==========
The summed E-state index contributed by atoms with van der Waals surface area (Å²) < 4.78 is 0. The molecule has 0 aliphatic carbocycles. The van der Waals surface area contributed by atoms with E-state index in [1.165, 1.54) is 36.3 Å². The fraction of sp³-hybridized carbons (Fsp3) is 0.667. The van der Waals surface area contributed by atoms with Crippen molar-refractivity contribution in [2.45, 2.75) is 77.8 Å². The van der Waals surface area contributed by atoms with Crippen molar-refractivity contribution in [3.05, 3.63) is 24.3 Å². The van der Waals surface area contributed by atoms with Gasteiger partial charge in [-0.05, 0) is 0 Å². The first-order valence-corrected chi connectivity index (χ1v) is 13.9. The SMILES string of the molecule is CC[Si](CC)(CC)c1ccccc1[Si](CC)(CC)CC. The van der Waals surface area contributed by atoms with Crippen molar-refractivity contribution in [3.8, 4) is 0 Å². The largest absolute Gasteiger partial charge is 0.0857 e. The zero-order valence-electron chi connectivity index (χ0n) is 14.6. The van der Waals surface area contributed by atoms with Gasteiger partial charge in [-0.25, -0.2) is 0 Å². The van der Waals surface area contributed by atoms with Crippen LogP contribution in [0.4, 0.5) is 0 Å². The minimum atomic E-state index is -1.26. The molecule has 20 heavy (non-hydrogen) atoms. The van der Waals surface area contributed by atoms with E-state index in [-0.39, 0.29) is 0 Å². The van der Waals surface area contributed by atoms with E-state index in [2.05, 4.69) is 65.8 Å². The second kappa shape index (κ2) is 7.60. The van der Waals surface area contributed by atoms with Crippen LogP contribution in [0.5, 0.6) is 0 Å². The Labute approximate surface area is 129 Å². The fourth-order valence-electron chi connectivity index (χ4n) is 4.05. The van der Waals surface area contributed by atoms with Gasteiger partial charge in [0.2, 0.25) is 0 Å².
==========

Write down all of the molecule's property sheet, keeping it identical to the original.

The summed E-state index contributed by atoms with van der Waals surface area (Å²) < 4.78 is 0. The molecule has 0 aliphatic carbocycles. The van der Waals surface area contributed by atoms with E-state index in [1.165, 1.54) is 36.3 Å². The fraction of sp³-hybridized carbons (Fsp3) is 0.667. The van der Waals surface area contributed by atoms with Crippen molar-refractivity contribution in [2.45, 2.75) is 77.8 Å². The van der Waals surface area contributed by atoms with Crippen molar-refractivity contribution in [3.05, 3.63) is 24.3 Å². The van der Waals surface area contributed by atoms with Gasteiger partial charge in [-0.05, 0) is 0 Å². The first-order valence-corrected chi connectivity index (χ1v) is 13.9. The SMILES string of the molecule is CC[Si](CC)(CC)c1ccccc1[Si](CC)(CC)CC. The van der Waals surface area contributed by atoms with Crippen molar-refractivity contribution in [3.8, 4) is 0 Å². The largest absolute Gasteiger partial charge is 0.0857 e. The zero-order valence-electron chi connectivity index (χ0n) is 14.6. The van der Waals surface area contributed by atoms with Gasteiger partial charge in [-0.25, -0.2) is 0 Å². The van der Waals surface area contributed by atoms with Crippen LogP contribution in [0.4, 0.5) is 0 Å². The minimum atomic E-state index is -1.26. The molecule has 20 heavy (non-hydrogen) atoms. The van der Waals surface area contributed by atoms with E-state index in [-0.39, 0.29) is 0 Å². The van der Waals surface area contributed by atoms with E-state index in [2.05, 4.69) is 65.8 Å². The second kappa shape index (κ2) is 7.60. The van der Waals surface area contributed by atoms with Crippen LogP contribution in [0.5, 0.6) is 0 Å². The Labute approximate surface area is 129 Å². The fourth-order valence-electron chi connectivity index (χ4n) is 4.05. The van der Waals surface area contributed by atoms with Gasteiger partial charge in [0.2, 0.25) is 0 Å².